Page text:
Setting KAMsnaps

Setting KAMsnaps

This comes up a lot, so I’m setting all my tips down for posterity.

Setting plastic snaps seems pretty simple, but there are a few tricks to it. The folks at KAMSnaps dot com have a troubleshooting page, with a video that shows how things are supposed to work: the little plastic point is supposed to mash down into a little mushroom-cap that holds it together, but it doesn’t always come out right. Here are a few more reasons that they don’t address.

  • Excess fabric up the stem. If you punch the sharp stem through the fabric (vinyl, etc.) instead of pre-punching a hole, sometimes the vinyl climbs up the stem a little. This can cause the washer to stop too far up the stem, leaving less to mushroom. Use a hole punch rather than an awl, or at least make sure the awl has punched a hole larger than the stem and that you flatten any lip on the hole before inserting the cap.

  • Too much fabric. A 20 Regular snap will not have much stem left after getting through, for instance, two layers of marine vinyl. Consider using thinner promo vinyl, Oly-Fun, or some other non-fraying fabric for the back side of your piece.

  • Not enough stem. If you can’t reduce your fabric thickness, use longer caps. I always use 20 Longs - life’s too short to mess with broken snaps.

  • Not enough pressure. The stem should spread into a neat little bullseye. If it doesn’t spread out enough, the washer may compress it right back down and pop off.

  • Off-center pressure. If you have trouble getting your bullseye centered, try pressing lightly down to get it started, then rotating your piece and pressing down again to finish the job. It’s best to get it right the first time, of course, so don’t rush into stamping it before you have it positioned exactly vertical and centered, but sometimes an awkward piece just won’t sit quite right.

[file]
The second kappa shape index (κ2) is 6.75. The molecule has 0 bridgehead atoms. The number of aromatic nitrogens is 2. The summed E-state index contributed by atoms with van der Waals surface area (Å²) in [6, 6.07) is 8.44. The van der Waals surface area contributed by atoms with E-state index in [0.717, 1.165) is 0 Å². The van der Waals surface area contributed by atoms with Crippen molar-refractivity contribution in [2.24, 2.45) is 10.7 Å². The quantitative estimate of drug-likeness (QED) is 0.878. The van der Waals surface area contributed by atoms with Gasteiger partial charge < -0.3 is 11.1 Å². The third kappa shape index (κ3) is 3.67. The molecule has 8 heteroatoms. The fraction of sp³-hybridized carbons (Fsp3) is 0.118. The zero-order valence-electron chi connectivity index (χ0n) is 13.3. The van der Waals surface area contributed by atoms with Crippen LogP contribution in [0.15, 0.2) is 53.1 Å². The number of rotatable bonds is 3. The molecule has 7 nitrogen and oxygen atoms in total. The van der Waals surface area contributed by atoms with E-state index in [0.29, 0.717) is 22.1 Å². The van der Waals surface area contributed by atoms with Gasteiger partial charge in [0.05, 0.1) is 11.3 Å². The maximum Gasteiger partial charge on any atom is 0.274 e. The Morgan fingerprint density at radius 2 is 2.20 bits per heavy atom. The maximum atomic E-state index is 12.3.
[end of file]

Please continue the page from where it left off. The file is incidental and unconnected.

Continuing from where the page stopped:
• Too much pressure. This was the most counter-intuitive thing I had to learn. My caps popped off, so I tried pressing harder. I was all but standing on the press, putting my not-inconsiderable weight on it, and they’d pop off even more easily. And then I realized: I was going beyond making a mushroom-cap and into making a little donut that easily detached from the stem. Hand presses (even the fancier flat-bottomed one that can stand on a tabletop) are apparently more prone to this than the more expensive table press, so the expensive fix is to get the good press. I haven’t done this, so I just press gently and keep checking until I have a nice bullseye, and no more.

Ultimately, though, plastic snaps are just too temperamental for me. I love the colors, and I have a giant assortment, but more often than not I find myself reaching for rivets, or for metal snaps. If you really love the look of the colored snaps, especially the engraved and shaped ones that only come in Regular length, I would highly recommend you invest in a real tabletop press. (Yes, they should pay me a commission for saying that, but they don’t. Alas.)

Riveted snap tabs. Well, rivet tabs, I guess.